August 16, 2011
A budget trailer bill signed by Governor Brown, ABX1 26, put immediate restrictions on redevelopment agencies (RDAs) transferring or encumbering their property. The California Supreme Court has agreed to hear a petition challenging the law. The lawsuit challenges the constitutionality of eliminating redevelopment agencies unless they agree to make payments to fund State obligations. The court also granted a stay, which allows redevelopment agencies to avoid paying until the court rules on the merits of the case, which is expected prior to January 15. Certain redevelopment agency transfers are still prohibited until the case is resolved.
The legislation dissolves all RDAs after October 1 and establishes a process to designate successor agencies. The law became effective on June 28, 2011 as part of the overall budget package signed by the Governor.
After the effective date of the act the RDAs were prohibited from executing trust deeds or mortgages on any of their real property. In addition, the RDAs could not dispose of assets by “sale, long term lease, gift, grant, transfer assignment, or otherwise . . .” The prohibition on disposition specially included real property, deeds of trust and mortgages held by the agency.
In anticipation of the law, some RDAs simply transferred land to local governments in order to get it beyond the reach of the proposal then being discussed in the Legislature. The legislation itself was amended into ABX1 26 on June 25th and passed the by Legislature on June 27th.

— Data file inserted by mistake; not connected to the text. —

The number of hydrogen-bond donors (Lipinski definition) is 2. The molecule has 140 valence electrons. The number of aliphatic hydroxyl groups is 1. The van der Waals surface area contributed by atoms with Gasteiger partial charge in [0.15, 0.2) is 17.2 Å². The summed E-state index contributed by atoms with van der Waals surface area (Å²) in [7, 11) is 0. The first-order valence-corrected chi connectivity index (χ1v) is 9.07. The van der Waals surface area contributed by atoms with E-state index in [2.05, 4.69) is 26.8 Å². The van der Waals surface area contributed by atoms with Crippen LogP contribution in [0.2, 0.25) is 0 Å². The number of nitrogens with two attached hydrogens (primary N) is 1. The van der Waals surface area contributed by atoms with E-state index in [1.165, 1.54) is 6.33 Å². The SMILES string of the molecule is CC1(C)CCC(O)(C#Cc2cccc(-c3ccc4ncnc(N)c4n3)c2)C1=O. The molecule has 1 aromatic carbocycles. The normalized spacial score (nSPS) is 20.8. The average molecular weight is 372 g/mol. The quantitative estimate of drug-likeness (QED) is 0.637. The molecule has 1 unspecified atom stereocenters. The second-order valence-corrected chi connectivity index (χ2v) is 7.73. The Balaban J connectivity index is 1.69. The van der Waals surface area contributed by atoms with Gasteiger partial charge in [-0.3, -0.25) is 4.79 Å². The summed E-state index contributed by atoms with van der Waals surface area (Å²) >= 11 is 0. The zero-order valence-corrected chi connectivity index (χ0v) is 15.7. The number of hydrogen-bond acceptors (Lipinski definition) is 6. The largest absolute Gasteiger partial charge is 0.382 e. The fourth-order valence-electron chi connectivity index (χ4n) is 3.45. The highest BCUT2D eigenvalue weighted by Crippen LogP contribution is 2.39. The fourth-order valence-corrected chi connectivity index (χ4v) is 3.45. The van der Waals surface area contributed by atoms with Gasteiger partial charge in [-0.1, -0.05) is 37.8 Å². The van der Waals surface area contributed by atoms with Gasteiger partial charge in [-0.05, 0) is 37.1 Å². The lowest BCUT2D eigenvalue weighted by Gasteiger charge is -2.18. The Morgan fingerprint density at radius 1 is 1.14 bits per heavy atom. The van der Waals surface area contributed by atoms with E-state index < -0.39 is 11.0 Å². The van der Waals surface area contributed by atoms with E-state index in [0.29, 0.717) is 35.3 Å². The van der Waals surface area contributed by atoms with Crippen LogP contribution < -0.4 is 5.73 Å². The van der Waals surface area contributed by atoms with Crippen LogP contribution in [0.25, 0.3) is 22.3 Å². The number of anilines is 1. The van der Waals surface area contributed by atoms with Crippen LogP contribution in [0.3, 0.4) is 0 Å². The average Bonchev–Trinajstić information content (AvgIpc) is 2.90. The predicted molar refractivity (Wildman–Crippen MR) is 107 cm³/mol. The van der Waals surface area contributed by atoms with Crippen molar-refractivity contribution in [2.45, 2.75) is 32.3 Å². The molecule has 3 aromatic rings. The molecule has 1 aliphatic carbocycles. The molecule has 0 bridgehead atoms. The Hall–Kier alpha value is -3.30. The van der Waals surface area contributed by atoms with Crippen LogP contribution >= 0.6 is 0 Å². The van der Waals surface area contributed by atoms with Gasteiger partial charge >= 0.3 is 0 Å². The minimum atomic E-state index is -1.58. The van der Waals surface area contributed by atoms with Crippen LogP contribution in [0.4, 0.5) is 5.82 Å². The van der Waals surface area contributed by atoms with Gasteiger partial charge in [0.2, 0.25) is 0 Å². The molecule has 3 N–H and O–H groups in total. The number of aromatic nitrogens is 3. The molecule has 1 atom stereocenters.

The Legislative solution to address the preemptive transfers by of the RDAs was to try to look backward at the transfers and allow them to be ordered to be undone. The law requires the Controller to review asset transfers after January 1, 2011 to a city or county that created a RDA to see if the government agency that received the assets was contractually committed to a third party for the expenditure or encumbrance of those assets. If the local agency is not contractually committed, then, to the extent not prohibited by state and federal law, the Controller is required to order the available assets to be returned to the redevelopment agency or its successor agency.
The act contains a Legislature finding that a transfer of assets by a redevelopment agency during the period after January 1 and covered by the act is deemed not to be in the furtherance of the Community Redevelopment Law and is thereby unauthorized.